July 6, 2014 by Meg G.
In honor of this hot, sticky, hazy, hurricane-rainy season, we made – wait for it – summer rolls!
Summer rolls (sometimes called fresh rolls or fresh spring rolls) are basically all kinds of freshness wrapped up in rice paper and dipped in peanut sauce. This is the opposite of rocket science, folks. Just choose your favorite veggies, herbs, and a protein, pile it on a rice paper wrapper, roll, and eat. Inspired by this recipe (check out Alanna’s gorgeous photography!), and the Farmer’s Market harvest, we choose zucchini and snap peas, along with some panfried tofu. But you can use whatever you like, is in season, or you happen to have on hand. We wanted to elevate this meal to dinner status, so we served it with a quinoa edamame salad on the side (recipe coming soon). Let’s get to it!
Zucchini, Snap Pea, & Tofu Summer Rolls – inspired by The Bojon Gourmet
For the summer rolls:
- 2 zucchini
- 1 tablespoon olive oil
- sea salt
- 8 ounces extra-firm tofu
- toasted sesame oil
- about 1 – 1.5 cups fresh snap peas
3 medium carrots, scrubbed
1.5 tablespoons rice vinegar
- 3 scallions
- 1 avocado
leaves from 1/2 a bunch of basil
leaves from 1/2 a bunch of cilantro
12-16 rice (or other) spring roll wrappers (plus extras to allow for breakage)
For the peanut sauce:
- 1/4 cup smooth all-natural peanut butter
- 1/4 cup tahini
- 1/4 cup tamari (or soy sauce)
- 1/4 cup toasted sesame oil
- 1 inch knob of fresh ginger, finely grated (about 2 teaspoons)
- 4 teaspoons maple syrup (or agave for a vegan option)
- 1/4 cup rice vinegar
Prepare the Summer Roll filling:
- Drain the tofu between two plates lined with paper towels. The longer you drain, the firmer tofu you’ll have – it’s up to you. We let ours drain for about 30-45 minutes.
- Preheat the oven to 425F.
- Cut the zucchini in half crosswise, then cut them into 1/2″ thick spears. Drizzle with olive oil and sprinkle with salt. Toss to coat, then spread them into a single layer on a rimmed baking sheet. Roast until golden on the first side, about 10 minutes, then rotate and cook on a second side until golden and tender but still firm, 5-10 more minutes. Remove from the oven and let cool.
- While the zucchini is roasting, prep the tofu by cutting it into pieces roughly the same size as the zucchini. I went with rectangles that were about 1/2 inch thick and 2 inches high by 1 inch wide. Heat the sesame oil in a large pan and add the tofu (you may have to do it in two batches). Cook until golden on both sides, about 5-7 minutes on each side, depending on your stove. Set aside to cool.
- While the tofu is cooking, prep the snap peas by removing the stem and the string on each of them. Bring a small pot of water to boil, add the snap peas and a dash of salt, and blanch for about 3-5 minutes, until they brighten and soften up. Drain and add to a bowl of ice water to cool and stop the cooking. Then drain again and chop them in half lengthwise.
- Scrub the carrots clean and slice into ribbons with a vegetable peeler. Place them in a bowl with the rice vinegar and set aside.
- Slice the scallions into long, thin pieces and place in a bowl.
- Slice the avocado into medium-thick pieces and set aside on a plate.
- Stem the cilantro and basil and place each in bowls.
Prepare the Peanut Sauce:
- In a large bowl, whisk together the peanut butter, tahini, tamari, sesame oil, ginger, maple syrup (or agave), and rice vinegar until smooth.
- Taste, adding more vinegar or ginger if you like your sauce a little sharper, more peanut butter if you like it thicker, or a few drops of water if you like it thinner. The dressing will keep for up to a week in the fridge.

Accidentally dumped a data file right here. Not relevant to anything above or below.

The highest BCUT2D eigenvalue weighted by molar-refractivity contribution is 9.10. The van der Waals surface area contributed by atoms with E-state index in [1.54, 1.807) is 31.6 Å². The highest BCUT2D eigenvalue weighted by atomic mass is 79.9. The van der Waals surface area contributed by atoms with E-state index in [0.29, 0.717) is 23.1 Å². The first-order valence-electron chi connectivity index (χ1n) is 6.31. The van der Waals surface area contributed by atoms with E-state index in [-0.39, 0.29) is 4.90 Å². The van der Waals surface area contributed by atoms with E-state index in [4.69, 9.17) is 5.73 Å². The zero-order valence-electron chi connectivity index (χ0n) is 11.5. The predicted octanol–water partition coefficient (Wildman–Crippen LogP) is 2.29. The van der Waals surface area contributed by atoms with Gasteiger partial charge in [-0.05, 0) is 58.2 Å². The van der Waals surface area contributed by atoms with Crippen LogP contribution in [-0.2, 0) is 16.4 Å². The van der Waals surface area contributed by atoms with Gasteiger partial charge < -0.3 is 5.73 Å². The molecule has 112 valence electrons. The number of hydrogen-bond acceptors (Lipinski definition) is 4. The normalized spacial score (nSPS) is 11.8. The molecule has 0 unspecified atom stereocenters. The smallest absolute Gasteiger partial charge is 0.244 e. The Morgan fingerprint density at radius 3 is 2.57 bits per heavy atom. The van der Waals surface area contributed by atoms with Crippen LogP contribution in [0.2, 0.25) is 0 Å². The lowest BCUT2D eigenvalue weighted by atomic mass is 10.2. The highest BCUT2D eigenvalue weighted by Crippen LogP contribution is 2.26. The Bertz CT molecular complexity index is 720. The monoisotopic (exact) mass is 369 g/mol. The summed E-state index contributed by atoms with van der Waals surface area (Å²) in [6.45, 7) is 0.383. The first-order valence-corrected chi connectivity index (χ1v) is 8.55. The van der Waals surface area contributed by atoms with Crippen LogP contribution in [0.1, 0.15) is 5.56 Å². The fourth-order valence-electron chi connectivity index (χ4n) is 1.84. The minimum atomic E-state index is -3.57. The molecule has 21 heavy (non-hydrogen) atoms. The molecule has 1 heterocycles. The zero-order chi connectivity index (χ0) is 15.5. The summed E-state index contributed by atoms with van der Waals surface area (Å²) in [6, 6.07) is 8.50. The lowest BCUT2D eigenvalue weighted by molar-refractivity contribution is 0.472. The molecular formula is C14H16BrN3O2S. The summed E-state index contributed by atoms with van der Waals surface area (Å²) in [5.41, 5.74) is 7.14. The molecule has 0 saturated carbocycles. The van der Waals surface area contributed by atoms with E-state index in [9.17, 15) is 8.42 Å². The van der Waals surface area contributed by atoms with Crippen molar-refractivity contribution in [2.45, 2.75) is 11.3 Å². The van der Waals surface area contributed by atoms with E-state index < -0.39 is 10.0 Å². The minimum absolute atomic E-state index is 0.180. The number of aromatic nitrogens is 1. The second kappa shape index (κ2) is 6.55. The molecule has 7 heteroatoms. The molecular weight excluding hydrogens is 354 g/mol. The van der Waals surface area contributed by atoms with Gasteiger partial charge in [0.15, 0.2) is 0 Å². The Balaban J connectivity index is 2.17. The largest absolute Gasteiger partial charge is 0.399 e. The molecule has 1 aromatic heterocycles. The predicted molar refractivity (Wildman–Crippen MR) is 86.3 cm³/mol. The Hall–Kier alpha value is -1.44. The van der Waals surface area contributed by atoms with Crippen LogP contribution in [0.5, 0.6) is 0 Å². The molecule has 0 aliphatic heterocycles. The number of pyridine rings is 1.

Now, the fun part – assembly!
- Fill a very large bowl with warm water. Have the wrappers and ingredients ready, as well as a clean surface to shape the rolls on, a platter on which to place the finished rolls, and a clean, damp kitchen towel to keep them from drying out.
- Submerge a wrapper in the warm water and hold it there until it has softened, but still holds its shape, about 5 or 10 seconds. Lay the wrapper on your clean surface and layer your ingredients on the lower third of the wrapper. We layered them rather haphazardly, but you can be more orderly, if you’d like.
- Grasp the bottom of the wrapper with your thumbs and forefingers and cup the filling with your other six fingers to fold the bottom of the wrapper up and over the filling. Fold the sides of the wrapper in toward the center, then roll the roll the rest of the way. There is a delicate balance between rolling these too loosely and too tightly. But a slight tear here and there or a loosely wrapped roll won’t ruin the whole operation!
- As you go, cover the finished roles with the damp kitchen towel to keep them from drying out. You can make these in advance and store them covered in damp paper towels in an airtight container for 1-2 days.
- Serve whole or cut diagonally, with individual bowls for the dipping sauce.
A few things I’d do differently next time:
I don’t think roasting the zucchini really added to the flavor as much as it elevated the temperature in our kitchen. I’d recommend either slicing it like the carrots and adding it (with a dash more rice vinegar) to their marinade or simply giving the spears a quick pan fry.
The recipe for the peanut sauce makes a TON! I mean, we managed to make sure it didn’t go to waste (twist my arm to slather some noodles with peanut sauce!), but next time I’d halve it.
It’s not rocket science, but yes, it is a bit time and labor-intensive. However, you can prep quite a bit ahead of time and it’s a fun dish for a DIY dinner assembly. We invited our new neighbor Danielle over to help out, so it was a great excuse to sit across the dining room table, roll up our own creations, and get to know one another a bit better. So, grab a few friends and enjoy!